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Ray LaHood 30 articles

Bus driver in deadly Oregon crash was driving too fast, federal regulators say

The driver of a tour bus that skidded off an Oregon highway December 30, killing nine passengers and injuring 39 others, was driving too fast at the time of the crash, the U.S. Department of Transportation said in a January 17 order. A number of passengers who survived the crash told investigators that driver Haeng Kyu “James” Hwang of British Columbia, Canada, was driving too fast and that he had been asked several times by those aboard to slow down. “You were driving at speeds too fast for conditions and driving in a manner unsafe to existing road conditions,” the ... Read More

NHTSA’s “Drive Sober or Get Pulled Over” Campaign Targets Drunk Drivers During The Holiday Season

The Department of Transportation’s National Highway Traffic Safety Administration (NHTSA) and U.S. Secretary of Transportation Ray LaHood recently joined with local law enforcement officers, Mothers Against Drunk Driving (MADD) and the Governors Highway Safety Association to begin their annual holiday campaign in order to address the issue of drunk driving.  During this event, NHTSA released new state-by-state drunk driving statistics from 2011, revealing that 9,878 people were killed in drunk driving crashes and 395 of those crashes occurred in the second half of December alone. “The holiday season can be an especially dangerous time on our nation’s roadways due to ... Read More

Deadly Virginia bus crash prompts major change in federal enforcement

Another deadly discount bus crash that killed four people and injured 50 others in Virginia Tuesday morning evoked strong words from U.S. Transportation Secretary Ray LaHood, who vowed to change the way motor coach companies are able to appeal the federal government’s decision to shut them down. The bus that sparked this latest crackdown was traveling northbound on I-95 in Virginia early Tuesday morning when it crashed. The bus, owned and operated by Sky Express, had departed from Greensboro, N.C., and was bound for New York City’s Chinatown in when it hit an embankment and flipped over about 30 miles ... Read More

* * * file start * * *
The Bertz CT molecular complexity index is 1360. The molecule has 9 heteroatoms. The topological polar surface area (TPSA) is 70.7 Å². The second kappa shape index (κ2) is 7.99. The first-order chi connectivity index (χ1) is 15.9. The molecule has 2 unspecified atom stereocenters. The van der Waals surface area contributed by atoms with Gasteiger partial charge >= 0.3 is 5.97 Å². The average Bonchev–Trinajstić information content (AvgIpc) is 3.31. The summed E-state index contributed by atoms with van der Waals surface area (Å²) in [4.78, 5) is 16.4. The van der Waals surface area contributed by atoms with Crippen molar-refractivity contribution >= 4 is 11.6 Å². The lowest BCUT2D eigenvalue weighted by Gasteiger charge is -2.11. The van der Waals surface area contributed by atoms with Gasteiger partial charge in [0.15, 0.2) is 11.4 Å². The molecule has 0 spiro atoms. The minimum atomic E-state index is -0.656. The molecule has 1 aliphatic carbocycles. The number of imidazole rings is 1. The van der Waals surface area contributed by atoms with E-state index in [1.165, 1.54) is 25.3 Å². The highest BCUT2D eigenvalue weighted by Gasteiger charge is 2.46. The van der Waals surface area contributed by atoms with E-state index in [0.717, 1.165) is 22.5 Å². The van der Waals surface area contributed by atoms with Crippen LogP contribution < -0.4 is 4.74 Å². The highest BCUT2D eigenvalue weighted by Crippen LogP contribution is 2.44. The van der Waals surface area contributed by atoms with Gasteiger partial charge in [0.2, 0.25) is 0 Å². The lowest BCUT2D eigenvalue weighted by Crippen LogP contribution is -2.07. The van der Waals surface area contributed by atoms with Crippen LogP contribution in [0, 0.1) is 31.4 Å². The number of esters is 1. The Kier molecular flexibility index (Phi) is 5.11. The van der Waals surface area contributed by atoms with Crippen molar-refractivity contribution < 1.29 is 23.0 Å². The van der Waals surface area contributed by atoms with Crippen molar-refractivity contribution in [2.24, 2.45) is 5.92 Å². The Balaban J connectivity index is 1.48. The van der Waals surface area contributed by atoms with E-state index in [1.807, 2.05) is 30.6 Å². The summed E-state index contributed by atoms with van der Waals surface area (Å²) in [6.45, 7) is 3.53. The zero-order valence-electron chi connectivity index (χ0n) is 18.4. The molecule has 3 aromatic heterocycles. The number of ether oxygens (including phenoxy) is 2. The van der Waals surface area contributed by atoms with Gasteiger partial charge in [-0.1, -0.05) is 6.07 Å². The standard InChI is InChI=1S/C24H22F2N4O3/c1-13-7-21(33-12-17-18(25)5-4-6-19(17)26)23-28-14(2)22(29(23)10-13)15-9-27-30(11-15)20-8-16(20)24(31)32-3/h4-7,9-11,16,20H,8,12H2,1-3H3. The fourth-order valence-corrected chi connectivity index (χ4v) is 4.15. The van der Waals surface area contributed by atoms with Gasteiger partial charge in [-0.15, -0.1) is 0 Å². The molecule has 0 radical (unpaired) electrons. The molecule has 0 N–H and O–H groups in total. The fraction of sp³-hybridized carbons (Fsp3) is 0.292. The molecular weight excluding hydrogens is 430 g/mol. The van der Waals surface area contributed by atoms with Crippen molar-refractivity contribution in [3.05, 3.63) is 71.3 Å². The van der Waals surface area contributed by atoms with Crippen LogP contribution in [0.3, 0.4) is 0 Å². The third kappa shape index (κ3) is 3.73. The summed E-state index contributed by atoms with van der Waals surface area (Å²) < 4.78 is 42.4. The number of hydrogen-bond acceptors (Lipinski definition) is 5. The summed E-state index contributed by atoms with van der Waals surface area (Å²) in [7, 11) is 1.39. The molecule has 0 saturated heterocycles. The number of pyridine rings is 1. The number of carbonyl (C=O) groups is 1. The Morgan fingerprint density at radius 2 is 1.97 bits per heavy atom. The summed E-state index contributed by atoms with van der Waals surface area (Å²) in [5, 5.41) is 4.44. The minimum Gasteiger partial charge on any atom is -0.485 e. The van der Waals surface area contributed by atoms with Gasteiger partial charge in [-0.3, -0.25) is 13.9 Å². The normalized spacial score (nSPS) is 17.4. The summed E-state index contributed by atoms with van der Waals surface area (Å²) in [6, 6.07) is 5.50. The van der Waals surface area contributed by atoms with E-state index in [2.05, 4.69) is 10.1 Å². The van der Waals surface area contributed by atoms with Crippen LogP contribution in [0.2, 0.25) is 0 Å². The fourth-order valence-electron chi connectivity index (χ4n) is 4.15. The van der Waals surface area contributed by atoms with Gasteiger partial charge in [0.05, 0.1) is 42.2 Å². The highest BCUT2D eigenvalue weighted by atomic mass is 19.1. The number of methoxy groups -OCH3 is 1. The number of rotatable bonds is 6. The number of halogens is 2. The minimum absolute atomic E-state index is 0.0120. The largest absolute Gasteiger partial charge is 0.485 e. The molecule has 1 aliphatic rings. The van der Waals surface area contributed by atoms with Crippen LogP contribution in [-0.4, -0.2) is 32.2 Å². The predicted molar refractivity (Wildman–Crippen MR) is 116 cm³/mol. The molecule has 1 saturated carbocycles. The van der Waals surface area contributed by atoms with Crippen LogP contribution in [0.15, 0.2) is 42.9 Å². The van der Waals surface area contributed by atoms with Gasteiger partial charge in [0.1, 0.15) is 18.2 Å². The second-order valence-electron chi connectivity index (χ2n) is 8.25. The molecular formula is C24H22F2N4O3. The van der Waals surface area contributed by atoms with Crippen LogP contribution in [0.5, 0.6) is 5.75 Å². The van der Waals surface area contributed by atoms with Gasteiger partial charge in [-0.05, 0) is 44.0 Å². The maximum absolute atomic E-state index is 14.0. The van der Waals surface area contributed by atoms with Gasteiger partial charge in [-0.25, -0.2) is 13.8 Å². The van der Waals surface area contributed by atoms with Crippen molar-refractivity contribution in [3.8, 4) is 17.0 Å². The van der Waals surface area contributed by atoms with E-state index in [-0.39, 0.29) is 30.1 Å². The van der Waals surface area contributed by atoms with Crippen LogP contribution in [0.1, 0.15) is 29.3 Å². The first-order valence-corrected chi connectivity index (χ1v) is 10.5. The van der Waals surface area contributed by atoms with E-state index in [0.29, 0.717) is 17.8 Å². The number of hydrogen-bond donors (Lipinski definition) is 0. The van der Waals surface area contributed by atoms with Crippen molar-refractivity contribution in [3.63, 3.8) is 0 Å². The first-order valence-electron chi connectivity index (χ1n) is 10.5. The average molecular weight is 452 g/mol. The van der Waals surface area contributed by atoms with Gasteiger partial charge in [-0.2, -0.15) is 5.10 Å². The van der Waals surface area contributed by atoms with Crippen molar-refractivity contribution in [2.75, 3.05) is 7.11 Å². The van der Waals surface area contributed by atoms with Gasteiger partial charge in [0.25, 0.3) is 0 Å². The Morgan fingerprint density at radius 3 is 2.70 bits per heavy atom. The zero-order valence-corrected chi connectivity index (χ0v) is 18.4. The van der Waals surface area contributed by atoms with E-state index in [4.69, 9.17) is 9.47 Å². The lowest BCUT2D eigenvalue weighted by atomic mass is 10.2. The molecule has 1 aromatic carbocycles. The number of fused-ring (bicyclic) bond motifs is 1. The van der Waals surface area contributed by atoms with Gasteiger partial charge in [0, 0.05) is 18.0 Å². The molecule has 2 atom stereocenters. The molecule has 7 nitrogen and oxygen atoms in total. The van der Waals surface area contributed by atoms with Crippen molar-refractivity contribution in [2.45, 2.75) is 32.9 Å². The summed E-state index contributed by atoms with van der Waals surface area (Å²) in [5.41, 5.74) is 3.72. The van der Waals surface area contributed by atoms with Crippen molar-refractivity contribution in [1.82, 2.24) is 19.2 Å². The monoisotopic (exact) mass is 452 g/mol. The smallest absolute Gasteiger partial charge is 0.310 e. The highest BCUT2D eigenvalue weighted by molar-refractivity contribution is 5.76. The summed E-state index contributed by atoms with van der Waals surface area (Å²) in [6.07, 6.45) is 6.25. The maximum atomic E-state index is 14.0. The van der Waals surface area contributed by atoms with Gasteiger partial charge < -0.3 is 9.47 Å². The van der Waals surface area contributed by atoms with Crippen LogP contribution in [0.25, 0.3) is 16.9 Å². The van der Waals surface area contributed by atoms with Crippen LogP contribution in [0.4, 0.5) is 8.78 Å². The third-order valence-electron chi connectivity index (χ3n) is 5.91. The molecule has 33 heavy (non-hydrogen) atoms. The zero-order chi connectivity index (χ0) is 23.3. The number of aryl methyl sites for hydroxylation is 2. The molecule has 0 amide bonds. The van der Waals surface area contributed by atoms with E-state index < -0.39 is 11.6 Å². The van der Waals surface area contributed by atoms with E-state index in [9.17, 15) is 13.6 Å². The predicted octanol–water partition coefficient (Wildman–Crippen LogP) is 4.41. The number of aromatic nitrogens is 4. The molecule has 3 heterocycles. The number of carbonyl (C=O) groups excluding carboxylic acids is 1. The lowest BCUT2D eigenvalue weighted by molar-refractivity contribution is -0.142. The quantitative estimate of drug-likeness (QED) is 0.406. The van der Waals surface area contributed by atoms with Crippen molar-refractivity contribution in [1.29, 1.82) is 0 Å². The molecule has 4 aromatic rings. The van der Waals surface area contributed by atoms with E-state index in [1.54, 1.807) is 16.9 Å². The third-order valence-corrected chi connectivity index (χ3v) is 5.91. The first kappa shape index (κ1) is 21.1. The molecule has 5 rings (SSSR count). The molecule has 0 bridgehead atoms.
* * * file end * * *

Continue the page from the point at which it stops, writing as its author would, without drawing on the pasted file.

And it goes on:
DOT fines Chevron $423,600 for toxic pipeline leak near Salt Lake City

WASHINGTON – The U.S. Department of Transportation’s Pipeline and Hazardous Materials Safety Administration (PHMSA) proposed on Monday a $423,600 penalty against Chevron Pipe Line Company for contaminating the land and water near the University of Utah campus in Salt Lake City with toxic crude oil. A federal investigation of Chevron’s June 2010 pipeline failure found that 800 barrels / 33,600 gallons of crude oil were released into the area around Red Butte Creek. The Chevron incident occurred while the world’s attention was fixated on BP’s epic oil spill in the Gulf of Mexico. Although the Chevron spill paled in comparison ... Read More

Safety researchers say texting bans may be causing accidents

Although U.S. Transportation Secretary Ray LaHood has been working furiously to make texting behind the wheel illegal in all 50 states, a study conducted by the Highway Loss Data Institute (HDLI), an affiliate of the Insurance Institute for Highway Safety (IIHS), suggests the anti-texting laws are not yet helping to drive down accident rates. In fact, according to HDLI, evidence collected in four states (California, Louisiana, Minnesota, and Washington) where texting bans have been adopted reveal that the new laws are actually associated with a slight increase in the number of traffic collisions. Researchers compared their findings to collision-related insurance ... Read More